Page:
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DRIESCH, H. AND T. H. MORGAN.—Zu. Analysis der Ersten Entwickelungsstadien des Ctenophoreneies. Aus Archiv für Entwickelungsmechanik des Organismen, II Bd., 2 Heft. Leipzig, 1895.

DURAND, J. P.-Questions Anthropologiques et Zoologiques. Extr. Bull. Soc. Anthropol., Paris, 1895.-Genèse Naturelle des Formes Animales. Extr. Revue Scientif., 1888. From the author.

Essarts, A.-Aperçu historique sur la doctrine du Polozoism humain. Extr. Journ. des Inventeurs. Paris, 1895. From the author.

Exhibit of the Smithsonian Institution at the Cotton States Exposition, Atlanta, 1895.

FRASER, A.-A Case of Porencephaly. Extr. Journ. Mental Sci., 1894.

- Morphological Papers. Extr. ns. Roy. Acad. Med. in Ireland, Vol. XII, 1895. From the author.

FRAZER, P.-In Memoriam, Edward Yorke Macauley, Rear Admiral U. S. N. Extr. Proceeds. Amer, Philos. Soc., Vol. XXXIV. From the author.

GOODE, G. B.-An Account of the Smithsonian Institntion. Its Origin, History, Objects and Achievements. Washington, 1895.

JANET, C.-Sur Vespa media, V. silvestris et V. saxonica. Extr. Mém. Soc. Acad. de l'Oise T. XVI, 1895.

Sur l'Organe de nettoyage tibio-tarsien de Myrmica rubra L. race levinodis Nyl. Extr. Ann. Soc. Entomol. de France, Vol. LXIII, 1894.

-Sur Vespa germanica et V. vulgaris. Limoges, 1895.
-Sur les nids de la Vespa crabro. Extr. Comptes rendus, Paris, 1894.
-Sur la Vespa crabro. Conservation de la chaleur dans le nid, 1 c., 1895.

-Observations sur les Frelons. L. C., 1895. From the author.
KEDZIE, R. C.-Fertilizer Analyses. Bull. 126, Michigan State Agric. Coll.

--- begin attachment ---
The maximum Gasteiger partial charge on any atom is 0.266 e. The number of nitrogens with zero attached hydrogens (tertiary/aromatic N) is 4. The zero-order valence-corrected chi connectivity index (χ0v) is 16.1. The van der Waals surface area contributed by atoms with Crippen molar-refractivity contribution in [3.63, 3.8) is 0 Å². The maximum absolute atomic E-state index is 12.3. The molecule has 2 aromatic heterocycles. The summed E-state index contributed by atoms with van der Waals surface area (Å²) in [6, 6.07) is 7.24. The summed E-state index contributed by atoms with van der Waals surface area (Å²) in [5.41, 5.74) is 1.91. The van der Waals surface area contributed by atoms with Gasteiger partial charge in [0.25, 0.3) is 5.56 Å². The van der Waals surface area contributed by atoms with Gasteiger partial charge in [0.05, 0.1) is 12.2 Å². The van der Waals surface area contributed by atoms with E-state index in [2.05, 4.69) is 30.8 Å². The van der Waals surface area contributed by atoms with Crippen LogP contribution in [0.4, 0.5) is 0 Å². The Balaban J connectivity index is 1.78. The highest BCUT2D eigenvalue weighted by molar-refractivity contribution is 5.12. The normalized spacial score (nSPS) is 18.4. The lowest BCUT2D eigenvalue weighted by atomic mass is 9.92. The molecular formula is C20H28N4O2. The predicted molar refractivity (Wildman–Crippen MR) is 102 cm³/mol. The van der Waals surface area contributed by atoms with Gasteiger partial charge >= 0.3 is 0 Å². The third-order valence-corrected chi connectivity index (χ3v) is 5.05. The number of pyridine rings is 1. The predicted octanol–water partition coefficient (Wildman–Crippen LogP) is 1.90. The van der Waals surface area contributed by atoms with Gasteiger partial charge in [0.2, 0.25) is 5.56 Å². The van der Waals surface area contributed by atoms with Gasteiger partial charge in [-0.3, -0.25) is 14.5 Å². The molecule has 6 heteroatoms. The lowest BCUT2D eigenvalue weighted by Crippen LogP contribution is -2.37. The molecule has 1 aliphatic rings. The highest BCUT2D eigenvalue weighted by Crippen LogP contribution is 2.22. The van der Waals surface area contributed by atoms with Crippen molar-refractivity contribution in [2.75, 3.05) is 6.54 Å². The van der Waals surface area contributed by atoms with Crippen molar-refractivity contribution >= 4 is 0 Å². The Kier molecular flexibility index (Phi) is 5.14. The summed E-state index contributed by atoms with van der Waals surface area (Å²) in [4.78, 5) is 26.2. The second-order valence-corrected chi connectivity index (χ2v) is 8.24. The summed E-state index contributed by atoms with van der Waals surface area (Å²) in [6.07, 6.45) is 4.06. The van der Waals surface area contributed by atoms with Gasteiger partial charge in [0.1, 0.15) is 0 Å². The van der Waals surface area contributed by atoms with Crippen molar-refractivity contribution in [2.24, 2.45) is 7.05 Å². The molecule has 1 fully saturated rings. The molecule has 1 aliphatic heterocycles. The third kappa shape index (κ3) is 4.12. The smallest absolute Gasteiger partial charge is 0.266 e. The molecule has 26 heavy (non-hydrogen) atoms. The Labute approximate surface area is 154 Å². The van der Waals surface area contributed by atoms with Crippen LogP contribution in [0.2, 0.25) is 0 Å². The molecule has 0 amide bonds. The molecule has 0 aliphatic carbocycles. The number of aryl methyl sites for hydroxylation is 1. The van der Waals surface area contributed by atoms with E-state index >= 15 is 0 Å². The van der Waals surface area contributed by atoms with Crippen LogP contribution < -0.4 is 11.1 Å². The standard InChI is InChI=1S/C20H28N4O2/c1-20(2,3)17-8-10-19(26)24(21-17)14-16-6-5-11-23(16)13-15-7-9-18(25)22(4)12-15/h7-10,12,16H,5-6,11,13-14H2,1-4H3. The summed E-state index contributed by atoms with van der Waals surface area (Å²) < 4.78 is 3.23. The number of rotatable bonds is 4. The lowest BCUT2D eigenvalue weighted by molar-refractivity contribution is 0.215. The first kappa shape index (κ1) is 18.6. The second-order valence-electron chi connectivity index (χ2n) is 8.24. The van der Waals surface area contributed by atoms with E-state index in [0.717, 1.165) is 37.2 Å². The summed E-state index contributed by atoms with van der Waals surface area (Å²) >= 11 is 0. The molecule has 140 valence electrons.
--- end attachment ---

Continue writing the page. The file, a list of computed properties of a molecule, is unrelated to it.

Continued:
Exper. Station.

KEMP, J. F.-Crystalline Limestones, Ophicalcites and associated Schists of the Eastern Adirondacks. Contrib. Geol. Dept. Columbia Coll. No. XXVII, 1895. From the author.

LAHILLE, F.-Contribucion al Estudio des las Volutas Argentinus. Extr. Revista Mus. de la Plata, T. VI, 1895. From the author.

LE CONTE, J.-Critical Periods in the History of the Earth. Extr, Bull. Dept. Geol. Univ. California, Vol. I, 1895.

LEVY, L. E.—The Russian-Jewish Refugees in America. Philadelphia, 1895. From the author.

MERCER, H. C.-Re-exploration of Hartman's Cave, near Stroudsburg, Pennsylvania, 1893. Extr. Proceeds. Phila. Acad. Nat. Sci., 1894. From the author.

MIDDLETON, C. S.-Annual Address. Extr. Trans. Penna. Homeopath. Med. Soc., 1895. From the author.

MITSUKURI, K. AND S. IKEDA.—Notes on a gigantic Cephalopod. Extr. Zool. Mag., Vol. VII, 1895.

MORGAN, T. H.—The Fertilization of non-nucleated Fragments of Echinoderm Eggs. Experimental Studies of the Blastula und Gastrula Stages of Echinus,

Aus Archiv für Entwickelungsmechanik der Organismen, II. Bd. 2 Heft, Leipzig, 1895. From the author.

OLIVER, C. A.-A Short note upon so-called “Hereditary Optic Nerve Atrophy" as a Contribution to the Question of Transmission of Structural Peculiarity. Extr. Proceeds. Amer. Philos. Soc., Vol. XXXII.

Scott, W. B.-Protoptychus hatcherii, a new Rodent from the Uinta Eocene. Extr. Proceeds. Phila. Acad. Nat. Sci., 1895. From the author.

SHIPLEY, S. R.-Gold, Silver and Money. Extr. Amer. Friend, 1895. From the author. Stiles, C. W.-Notes on Parasites 32, 33, 34, 38 and 39. Extr. Veterinary

1895.- -The Anatomy of the large American Fluke, Fasciola magna and a comparison with other species of the genus Fasciola, S. St. with a list of the chief Epizootics of Fascioliasis, and a Bibliography of Fasciola hepatica by Albert Hassall. Extr. Journ. Comp. Med. & Veterinary Arch., 1894–1895. From the author.

WHITE, C. A.-The Bear River Fauna and its Characteristic Fauna. Bull. U. S. Geol. Surv., No. 128. Washington, 1895. From the author.

Wilson, E. B.-An Atlas of the Fertilization and Karyokinesis of the Ovum. New York and London, 1895, Macmillan & Co. From the author.

Mag,

General Notes.

PETROGRAPHY

The Eruptives and Tuffs of Tetschen.-Two interesting articles on the area of crystalline rocks east of Tetschen on the Elbe, have appeared simultaneously. The first, by Hibsch, is a description of the Tetschen’ sheet of the map of the Bohemian Mittlegebirges, and the second by Graber, is on the fragments and bombs occurring in the tephrite tuffs of the region.